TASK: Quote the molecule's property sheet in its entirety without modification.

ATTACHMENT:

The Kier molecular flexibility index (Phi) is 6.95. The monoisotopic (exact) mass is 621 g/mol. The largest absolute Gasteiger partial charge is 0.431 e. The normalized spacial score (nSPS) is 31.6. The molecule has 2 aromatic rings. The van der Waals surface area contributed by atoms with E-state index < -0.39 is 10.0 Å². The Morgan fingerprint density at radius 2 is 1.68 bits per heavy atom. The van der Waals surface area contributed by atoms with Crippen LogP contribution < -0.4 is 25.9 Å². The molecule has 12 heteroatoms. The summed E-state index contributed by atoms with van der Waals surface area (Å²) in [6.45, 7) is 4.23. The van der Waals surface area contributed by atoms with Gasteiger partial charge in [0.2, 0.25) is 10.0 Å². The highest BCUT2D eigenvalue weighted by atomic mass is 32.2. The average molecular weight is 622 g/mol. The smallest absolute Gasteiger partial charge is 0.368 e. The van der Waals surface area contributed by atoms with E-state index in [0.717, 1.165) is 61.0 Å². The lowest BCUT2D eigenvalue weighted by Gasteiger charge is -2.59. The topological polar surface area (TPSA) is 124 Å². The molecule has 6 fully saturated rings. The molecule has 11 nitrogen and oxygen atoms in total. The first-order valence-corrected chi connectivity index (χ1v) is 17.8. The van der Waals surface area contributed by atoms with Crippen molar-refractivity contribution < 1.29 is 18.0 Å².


The Kier molecular flexibility index (Phi) is 6.95. The monoisotopic (exact) mass is 621 g/mol. The largest absolute Gasteiger partial charge is 0.431 e. The normalized spacial score (nSPS) is 31.6. The molecule has 2 aromatic rings. The van der Waals surface area contributed by atoms with E-state index < -0.39 is 10.0 Å². The Morgan fingerprint density at radius 2 is 1.68 bits per heavy atom. The van der Waals surface area contributed by atoms with Crippen LogP contribution < -0.4 is 25.9 Å². The molecule has 12 heteroatoms. The summed E-state index contributed by atoms with van der Waals surface area (Å²) in [6.45, 7) is 4.23. The van der Waals surface area contributed by atoms with Gasteiger partial charge in [0.2, 0.25) is 10.0 Å². The highest BCUT2D eigenvalue weighted by atomic mass is 32.2. The average molecular weight is 622 g/mol. The smallest absolute Gasteiger partial charge is 0.368 e. The van der Waals surface area contributed by atoms with E-state index in [0.717, 1.165) is 61.0 Å². The lowest BCUT2D eigenvalue weighted by Gasteiger charge is -2.59. The topological polar surface area (TPSA) is 124 Å². The molecule has 6 fully saturated rings. The molecule has 11 nitrogen and oxygen atoms in total. The first-order valence-corrected chi connectivity index (χ1v) is 17.8. The van der Waals surface area contributed by atoms with Crippen molar-refractivity contribution < 1.29 is 18.0 Å².